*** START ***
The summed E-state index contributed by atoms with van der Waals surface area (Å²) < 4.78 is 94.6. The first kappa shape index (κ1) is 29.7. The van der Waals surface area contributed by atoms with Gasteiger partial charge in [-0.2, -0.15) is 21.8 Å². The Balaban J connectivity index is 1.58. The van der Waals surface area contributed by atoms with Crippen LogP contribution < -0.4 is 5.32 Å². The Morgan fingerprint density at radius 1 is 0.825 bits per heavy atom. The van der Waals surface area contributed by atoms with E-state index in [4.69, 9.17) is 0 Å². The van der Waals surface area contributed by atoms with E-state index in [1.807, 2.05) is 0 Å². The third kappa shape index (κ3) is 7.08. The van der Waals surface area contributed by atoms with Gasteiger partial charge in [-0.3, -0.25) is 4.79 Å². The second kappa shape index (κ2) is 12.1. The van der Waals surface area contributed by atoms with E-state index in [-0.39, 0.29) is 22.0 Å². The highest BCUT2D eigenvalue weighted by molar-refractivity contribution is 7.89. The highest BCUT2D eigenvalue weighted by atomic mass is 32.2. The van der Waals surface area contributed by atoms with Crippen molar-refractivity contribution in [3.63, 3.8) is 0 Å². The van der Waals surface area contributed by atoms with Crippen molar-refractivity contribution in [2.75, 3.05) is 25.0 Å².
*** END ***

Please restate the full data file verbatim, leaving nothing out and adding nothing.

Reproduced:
The summed E-state index contributed by atoms with van der Waals surface area (Å²) < 4.78 is 94.6. The first kappa shape index (κ1) is 29.7. The van der Waals surface area contributed by atoms with Gasteiger partial charge in [-0.2, -0.15) is 21.8 Å². The Balaban J connectivity index is 1.58. The van der Waals surface area contributed by atoms with Crippen LogP contribution < -0.4 is 5.32 Å². The Morgan fingerprint density at radius 1 is 0.825 bits per heavy atom. The van der Waals surface area contributed by atoms with E-state index in [4.69, 9.17) is 0 Å². The van der Waals surface area contributed by atoms with E-state index in [1.807, 2.05) is 0 Å². The third kappa shape index (κ3) is 7.08. The van der Waals surface area contributed by atoms with Gasteiger partial charge in [-0.3, -0.25) is 4.79 Å². The second kappa shape index (κ2) is 12.1. The van der Waals surface area contributed by atoms with E-state index in [-0.39, 0.29) is 22.0 Å². The highest BCUT2D eigenvalue weighted by molar-refractivity contribution is 7.89. The highest BCUT2D eigenvalue weighted by atomic mass is 32.2. The van der Waals surface area contributed by atoms with Crippen molar-refractivity contribution in [3.63, 3.8) is 0 Å². The van der Waals surface area contributed by atoms with Crippen molar-refractivity contribution in [2.75, 3.05) is 25.0 Å².